Recessionary darling Walmart saw the first down sales quarter in its
history and a surprisingly weak top-line over aggressively expanding
dollar stores and hard discounters. Additionally, last year it lost
modest market share in package-goods sales for the first time since
Information Resources Inc. began tracking the data -- while
supermarkets, dollar and club stores all gained, according to
Advertising Age dated March 8, 2010.
Despite its hard-hitting "Save money. Live better" ad campaign and recent ads claiming Walmart can save shoppers $55 a week compared to supermarkets, Target recently beat Walmart in a nationwide head-to-head price comparison, and a recent survey by WSL Strategic Retail showed that three-quarters of dollar-store shoppers believe those stores are cheaper than Walmart.
Kantar Retail's Management Ventures, Leon Nicholas began a competitive
pricing-tracking survey last year covering 40 items at Target and
Walmart, with the former beating Walmart in two of the three surveys so
far. Taken every six months, the latest comparison released last month
showed Target besting Walmart by 2.5%, or $7. It marked the first time
it underpriced Walmart in each of three departments -- edible,
non-edible dry grocery and health and beauty. Walmart actually raised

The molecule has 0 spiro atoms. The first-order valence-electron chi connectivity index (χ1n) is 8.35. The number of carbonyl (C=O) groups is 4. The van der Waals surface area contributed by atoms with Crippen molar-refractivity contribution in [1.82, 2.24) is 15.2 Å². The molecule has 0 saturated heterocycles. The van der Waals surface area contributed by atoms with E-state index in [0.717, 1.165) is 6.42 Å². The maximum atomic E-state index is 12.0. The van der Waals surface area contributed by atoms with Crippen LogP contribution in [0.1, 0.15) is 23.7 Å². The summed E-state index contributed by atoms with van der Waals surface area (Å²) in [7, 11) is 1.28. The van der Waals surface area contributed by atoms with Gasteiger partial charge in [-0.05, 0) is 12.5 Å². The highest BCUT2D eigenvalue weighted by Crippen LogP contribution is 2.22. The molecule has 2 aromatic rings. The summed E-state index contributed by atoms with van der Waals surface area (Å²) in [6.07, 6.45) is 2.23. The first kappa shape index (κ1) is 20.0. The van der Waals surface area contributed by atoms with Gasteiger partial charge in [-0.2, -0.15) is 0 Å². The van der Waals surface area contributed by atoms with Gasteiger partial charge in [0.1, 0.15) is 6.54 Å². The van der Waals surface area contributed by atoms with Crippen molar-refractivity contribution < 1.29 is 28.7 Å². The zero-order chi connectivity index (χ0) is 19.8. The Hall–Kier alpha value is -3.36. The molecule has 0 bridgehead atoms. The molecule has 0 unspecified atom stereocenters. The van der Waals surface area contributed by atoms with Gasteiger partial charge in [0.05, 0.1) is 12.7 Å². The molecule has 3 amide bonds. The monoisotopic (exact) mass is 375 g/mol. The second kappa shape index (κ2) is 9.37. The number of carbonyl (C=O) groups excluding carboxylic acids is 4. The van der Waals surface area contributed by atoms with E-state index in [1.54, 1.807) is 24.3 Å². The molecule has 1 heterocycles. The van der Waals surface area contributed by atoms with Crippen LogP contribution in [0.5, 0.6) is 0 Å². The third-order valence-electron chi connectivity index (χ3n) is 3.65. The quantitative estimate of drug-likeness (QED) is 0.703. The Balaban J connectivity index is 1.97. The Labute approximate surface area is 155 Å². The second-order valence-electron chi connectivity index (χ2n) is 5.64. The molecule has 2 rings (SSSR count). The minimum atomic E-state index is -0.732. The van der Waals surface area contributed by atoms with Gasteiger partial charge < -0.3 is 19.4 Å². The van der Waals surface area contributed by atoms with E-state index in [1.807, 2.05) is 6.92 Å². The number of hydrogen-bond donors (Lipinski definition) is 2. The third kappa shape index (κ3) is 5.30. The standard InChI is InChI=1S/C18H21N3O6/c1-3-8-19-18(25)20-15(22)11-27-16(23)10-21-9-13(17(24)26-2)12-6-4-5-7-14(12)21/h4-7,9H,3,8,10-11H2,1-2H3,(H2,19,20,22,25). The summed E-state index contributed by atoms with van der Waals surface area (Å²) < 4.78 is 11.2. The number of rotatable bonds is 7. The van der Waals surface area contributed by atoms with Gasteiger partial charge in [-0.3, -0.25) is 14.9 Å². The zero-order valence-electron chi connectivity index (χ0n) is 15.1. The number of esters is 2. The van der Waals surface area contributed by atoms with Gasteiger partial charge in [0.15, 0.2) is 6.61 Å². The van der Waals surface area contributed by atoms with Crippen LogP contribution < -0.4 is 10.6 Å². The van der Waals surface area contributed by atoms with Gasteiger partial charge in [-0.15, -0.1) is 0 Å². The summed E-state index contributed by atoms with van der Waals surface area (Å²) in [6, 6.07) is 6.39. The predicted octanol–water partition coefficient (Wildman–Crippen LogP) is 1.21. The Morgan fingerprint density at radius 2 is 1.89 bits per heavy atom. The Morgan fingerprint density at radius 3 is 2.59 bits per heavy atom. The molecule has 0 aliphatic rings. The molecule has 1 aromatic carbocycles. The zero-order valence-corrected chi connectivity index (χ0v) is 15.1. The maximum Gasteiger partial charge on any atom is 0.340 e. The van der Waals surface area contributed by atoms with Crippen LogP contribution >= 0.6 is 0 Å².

prices on average across all three segments from six months ago, Mr.
Nicholas said, while Target cut prices in health and beauty and
non-edibles while raising them in edible grocery.
Advertising Age has the Same-Store-Sales-Growth.
One of Walmart's challenges is that while it's benefited from trade down, it's also being hurt by its own shoppers trading down to dollar stores, hard discounters such as Aldi and Super Valu's Save-A-Lot and even Goodwill thrift stores.
Dollar stores generally carry a far more limited assortment than Walmart or supermarkets, and Family Dollar has announced plans to increase the private-label share of its sales from 19% to 25%. Hard discounters such as Aldi, Save-A-Lot and Winco (another fast-growing player in Western states) carry predominantly private labels and have long been the bane of brand marketers in Europe, where they played the key role in driving Walmart Stores out of Germany.
Some suppliers believe Walmart's efforts to cut assortments may be contributing to its troubles. The effort has knocked some local and regional brands off shelves, which can put Walmart at a disadvantage to local supermarket competition. And assortment remains a primary differentiator between Walmart and clubs, dollar stores and hard discounters.
Note: As a contributor to GroceryGuide.com grocery data, Target's prices have recently been lowering for non-grocery items, and products are being packaged in double packs and larger-than-normal containers bringing the cost per unit lower. Walmart doesn't regularly distribute an ad making it difficult to price compare. GroceryGuide.com has a sampling of Walmart's everyday prices.
Dollar stores have good prices on non-grocery items such as toothpaste, toothbrushes, hair care and body wash. And most accept coupons.
Go to GroceryGuide.com to do your own comparisons. Who is your price leader?